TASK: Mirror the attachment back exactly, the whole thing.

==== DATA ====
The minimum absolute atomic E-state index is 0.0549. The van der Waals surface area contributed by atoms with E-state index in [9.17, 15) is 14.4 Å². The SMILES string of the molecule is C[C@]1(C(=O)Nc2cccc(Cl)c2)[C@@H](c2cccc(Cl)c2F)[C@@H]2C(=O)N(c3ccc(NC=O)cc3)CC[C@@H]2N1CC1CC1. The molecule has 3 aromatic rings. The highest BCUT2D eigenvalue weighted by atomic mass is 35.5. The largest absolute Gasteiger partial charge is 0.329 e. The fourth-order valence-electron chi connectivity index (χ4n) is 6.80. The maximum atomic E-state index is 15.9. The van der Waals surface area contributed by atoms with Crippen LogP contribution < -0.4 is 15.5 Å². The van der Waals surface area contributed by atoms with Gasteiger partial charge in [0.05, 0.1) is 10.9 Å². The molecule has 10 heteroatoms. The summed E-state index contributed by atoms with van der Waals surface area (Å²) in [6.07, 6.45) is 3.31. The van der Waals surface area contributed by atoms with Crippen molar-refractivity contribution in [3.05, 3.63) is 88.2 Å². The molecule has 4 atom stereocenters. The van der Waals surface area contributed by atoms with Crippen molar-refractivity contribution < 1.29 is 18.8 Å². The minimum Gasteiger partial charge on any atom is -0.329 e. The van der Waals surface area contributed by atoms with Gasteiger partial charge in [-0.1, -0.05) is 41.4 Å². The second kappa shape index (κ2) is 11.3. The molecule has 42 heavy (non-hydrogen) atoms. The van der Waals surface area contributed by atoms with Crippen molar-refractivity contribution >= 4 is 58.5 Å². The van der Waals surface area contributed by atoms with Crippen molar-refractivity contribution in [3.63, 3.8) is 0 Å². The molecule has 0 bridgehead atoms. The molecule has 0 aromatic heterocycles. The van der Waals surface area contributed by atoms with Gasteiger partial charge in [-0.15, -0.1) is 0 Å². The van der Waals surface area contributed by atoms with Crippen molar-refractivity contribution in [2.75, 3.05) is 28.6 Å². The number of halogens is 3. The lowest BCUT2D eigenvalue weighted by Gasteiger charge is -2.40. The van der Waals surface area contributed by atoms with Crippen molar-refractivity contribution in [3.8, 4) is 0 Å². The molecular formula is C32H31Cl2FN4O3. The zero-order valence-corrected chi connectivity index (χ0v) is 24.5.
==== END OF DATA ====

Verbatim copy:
The minimum absolute atomic E-state index is 0.0549. The van der Waals surface area contributed by atoms with E-state index in [9.17, 15) is 14.4 Å². The SMILES string of the molecule is C[C@]1(C(=O)Nc2cccc(Cl)c2)[C@@H](c2cccc(Cl)c2F)[C@@H]2C(=O)N(c3ccc(NC=O)cc3)CC[C@@H]2N1CC1CC1. The molecule has 3 aromatic rings. The highest BCUT2D eigenvalue weighted by atomic mass is 35.5. The largest absolute Gasteiger partial charge is 0.329 e. The fourth-order valence-electron chi connectivity index (χ4n) is 6.80. The maximum atomic E-state index is 15.9. The van der Waals surface area contributed by atoms with Crippen LogP contribution < -0.4 is 15.5 Å². The van der Waals surface area contributed by atoms with Gasteiger partial charge in [0.05, 0.1) is 10.9 Å². The molecule has 10 heteroatoms. The summed E-state index contributed by atoms with van der Waals surface area (Å²) in [6.07, 6.45) is 3.31. The van der Waals surface area contributed by atoms with Crippen molar-refractivity contribution in [3.05, 3.63) is 88.2 Å². The molecule has 4 atom stereocenters. The van der Waals surface area contributed by atoms with Crippen molar-refractivity contribution < 1.29 is 18.8 Å². The minimum Gasteiger partial charge on any atom is -0.329 e. The van der Waals surface area contributed by atoms with Gasteiger partial charge in [-0.1, -0.05) is 41.4 Å². The second kappa shape index (κ2) is 11.3. The molecule has 42 heavy (non-hydrogen) atoms. The van der Waals surface area contributed by atoms with Crippen molar-refractivity contribution >= 4 is 58.5 Å². The van der Waals surface area contributed by atoms with Crippen molar-refractivity contribution in [3.63, 3.8) is 0 Å². The molecule has 0 bridgehead atoms. The molecule has 0 aromatic heterocycles. The van der Waals surface area contributed by atoms with Gasteiger partial charge in [-0.15, -0.1) is 0 Å². The van der Waals surface area contributed by atoms with Crippen molar-refractivity contribution in [2.75, 3.05) is 28.6 Å². The number of halogens is 3. The lowest BCUT2D eigenvalue weighted by Gasteiger charge is -2.40. The van der Waals surface area contributed by atoms with Crippen molar-refractivity contribution in [3.8, 4) is 0 Å². The molecular formula is C32H31Cl2FN4O3. The zero-order valence-corrected chi connectivity index (χ0v) is 24.5.